Covering the Catalogs: Grove Atlantic Spring/Summer 2006

March 1, 2006 | 9 books mentioned 7 2 min read

I get a fair amount of catalogs from publishers these days, and since they’re always chock full of new and interesting books that I’m guessing people will want to know about, I’m thinking about instituting a semi-regular feature called Covering the Catalogs wherein I pick out a handful of items that I deem interesting from the most recent catalog to cross my desk. And since I received the newest Grove Press/Atlantic Monthly Press/Black Cat/Canongate catalog yesterday, this one’ll be the first.

covercoverRecently, Maud was expressing her discomfort with the impending media coverage of the upcoming Samuel Beckett centenary: “I await commemorative events like this centenary with excitement that tends to mutate, as the press coverage appears, into dread, then lamentation, and finally, resigned disgust.” The “news” that arises from the anniversary of the birth of a dead writer isn’t always scintillating, but, on the upside, such occasions give publishers – wanting to cash in on said press coverage – an opportunity to reissue and repackage the work of the great writer. As such, Grove is putting out two different items to mark Beckett’s centenary. The first is a bilingual edition of Waiting for Godot. The play was originally written in French by Beckett, and he translated it into English himself. This edition provides both texts, side-by-side. Grove is also putting out a four volume set of Beckett’s collected works with introductions by well-known writers. The first volume of novels is introduced by Colm Toibin and the second volume of novels is introduced by Salman Rushdie. The volume of collected dramatic works is introduced by Edward Albee, and the volume of collected poems, short fiction and criticism is introduced by J.M. Coetzee.

coverComing in April from the author of Black Hawk Down, Mark Bowden is Guests of the Ayatollah. Bowden is well-known for his immersive coverage of armed conflict, and in this book he is setting out to provide an account of, as the book’s subtitle calls it, “the first battle in America’s war with militant Islam,” the Iran hostage crisis.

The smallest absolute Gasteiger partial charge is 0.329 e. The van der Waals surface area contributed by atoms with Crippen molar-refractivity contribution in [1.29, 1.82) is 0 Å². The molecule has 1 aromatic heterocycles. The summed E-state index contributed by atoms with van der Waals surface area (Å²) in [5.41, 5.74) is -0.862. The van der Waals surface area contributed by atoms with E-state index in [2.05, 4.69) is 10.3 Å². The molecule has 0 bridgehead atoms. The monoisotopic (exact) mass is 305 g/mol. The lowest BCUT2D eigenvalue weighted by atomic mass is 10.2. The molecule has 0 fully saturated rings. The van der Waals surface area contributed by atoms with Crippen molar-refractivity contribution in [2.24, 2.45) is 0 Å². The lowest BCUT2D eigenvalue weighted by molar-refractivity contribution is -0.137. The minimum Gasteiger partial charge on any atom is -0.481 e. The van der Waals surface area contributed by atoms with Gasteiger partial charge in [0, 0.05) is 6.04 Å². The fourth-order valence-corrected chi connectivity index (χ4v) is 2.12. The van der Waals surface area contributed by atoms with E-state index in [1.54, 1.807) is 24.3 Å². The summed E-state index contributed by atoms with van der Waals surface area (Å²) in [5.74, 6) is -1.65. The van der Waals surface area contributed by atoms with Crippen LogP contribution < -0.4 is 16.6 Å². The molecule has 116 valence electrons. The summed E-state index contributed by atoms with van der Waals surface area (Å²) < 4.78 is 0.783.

coverComing in July from Atlantic Monthly Press is Tom Drury’s first new novel in six years, The Driftless Area. Drury was among the “Best of Young American Novelists” named by Granta, and his stories regularly appear in the New Yorker, including “Path Lights” from last fall in which a bottle falls from the sky.

I plan on continuing to cherry pick items that interest me from other catalogs as I receive them, so stay tuned. If you are a publisher and would like to send me your catalog, please email me.

created The Millions and is its publisher. He and his family live in New Jersey.


  1. I agree with SandStorm, great idea – there are some really nice catalogues out there – nice enough I shelve them up there with the books and don't throw them away after the season.

    Looking forward to more

    Dan Wickett

  2. Thanks for bringing these gems to my attention. I had resolved to read some Beckett this year in honour of the centenary. Perhaps I'll get ambitious and attempt the complete works…

    I look forward to your next "covering the catalogs" segment.

  3. i read on groves website that drurys first novel, which in my opinion is now a cult novel (the End of vandalism) is coming out at the same time, a new edition with an introduction by someone named paul winner, i'm looking forward to both BIgtime.

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